The secrecy that surrounded the Lyon-Martin wedding ended up being unnecessary since California courts were closed in observance of Lincoln's Birthday.

The couples rushing to City Hall have paid $82 for the licenses, which don't require a blood test or anything other than proper identification showing the partners are at least 18 years old. The marble passages beneath the building's ornate golden dome have echoed with applause after each couple promises to be "spouses for life" instead of husband and wife.

San Francisco officials acknowledged a long court fight ahead of them. While insisting the licenses are legally binding, officials also issued disclaimers on the newly revised applications encouraging "same-gender couples" to "seek legal advice regarding the effect of entering into marriage."

"Marriage of lesbian and gay couples may not be recognized as valid by any jurisdiction other than San Francisco, and may not be recognized as valid by any employer," the disclaimer said.

Assemblyman Mark Leno, D-San Francisco, formally introduced legislation that would legalize same-sex marriage throughout California on Thursday, then personally officiated at some of the marriages.

"It is a tandem challenge," Leno said of the coming civil rights battle. "One will be heard in a judicial setting, and the other in a legislative setting."

Gov. Arnold Schwarzenegger and other state officials have avoided comment, but Attorney General Bill Lockyer's spokeswoman did note that California's constitution provides broader equal protection rights than other states.

Around the country, other gay and lesbian couples were turned away by court clerks as Thursday's National Freedom to Marry Day protests continued into Friday.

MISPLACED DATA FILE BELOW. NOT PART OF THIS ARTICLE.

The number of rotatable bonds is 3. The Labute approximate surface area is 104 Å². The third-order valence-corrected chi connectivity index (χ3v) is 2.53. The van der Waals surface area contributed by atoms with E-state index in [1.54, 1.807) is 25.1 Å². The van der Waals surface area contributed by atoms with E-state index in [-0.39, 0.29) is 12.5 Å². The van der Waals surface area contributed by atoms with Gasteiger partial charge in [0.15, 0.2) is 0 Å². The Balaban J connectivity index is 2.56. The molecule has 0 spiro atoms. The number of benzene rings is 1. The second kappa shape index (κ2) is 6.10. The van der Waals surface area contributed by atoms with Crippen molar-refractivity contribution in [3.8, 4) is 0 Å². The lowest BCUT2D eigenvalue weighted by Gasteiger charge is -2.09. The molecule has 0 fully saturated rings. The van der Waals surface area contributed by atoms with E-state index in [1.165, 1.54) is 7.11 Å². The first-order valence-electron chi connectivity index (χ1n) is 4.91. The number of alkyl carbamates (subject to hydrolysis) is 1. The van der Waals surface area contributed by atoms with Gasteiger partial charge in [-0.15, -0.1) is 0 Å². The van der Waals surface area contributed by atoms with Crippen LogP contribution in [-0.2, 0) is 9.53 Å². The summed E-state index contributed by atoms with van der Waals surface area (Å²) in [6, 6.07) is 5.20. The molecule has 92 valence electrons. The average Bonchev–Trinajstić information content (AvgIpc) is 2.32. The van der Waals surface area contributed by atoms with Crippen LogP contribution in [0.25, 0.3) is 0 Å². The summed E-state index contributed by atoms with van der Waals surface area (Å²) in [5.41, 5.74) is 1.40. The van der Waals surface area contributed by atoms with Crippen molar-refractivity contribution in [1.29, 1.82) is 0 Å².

In Richmond, Va., eight couples clutching pink "bride" and blue "groom" applications were denied licenses as legislators three blocks away debated a bill affirming Virginia's ban on same-sex marriages.

"It's a heartbreaker to be rejected," said Mary Gay Hutcherson, who was accompanied by her partner of 10 years, Yolanda Farnum. "But it was empowering. I think we deserve a license from the state of Virginia. And I think someday we will get one."

They also protested in Ohio, where Gov. Bob Taft signed a law last Friday making it the 38th state to officially bar recognition of such unions and the second to deny benefits such as health insurance coverage to unmarried employees' partners.

"It's so easy for people who have something to tell others they can't have it," said Christopher Hoffman turned away in Columbus with his partner of 16 months, Joshua Jacob Wiley. "We don't want to be 'domestic partners.' We want to be husbands."
by Jasmine Resnick
Saturday Feb 21st, 2004 4:39 PM
Its beautiful that your love is now valued and recognized. Wishing you the best in your marriage.
by Katie Grindle
Wednesday Mar 24th, 2004 3:02 PM
Good for all of you!! This is overdue...congrats to everyone!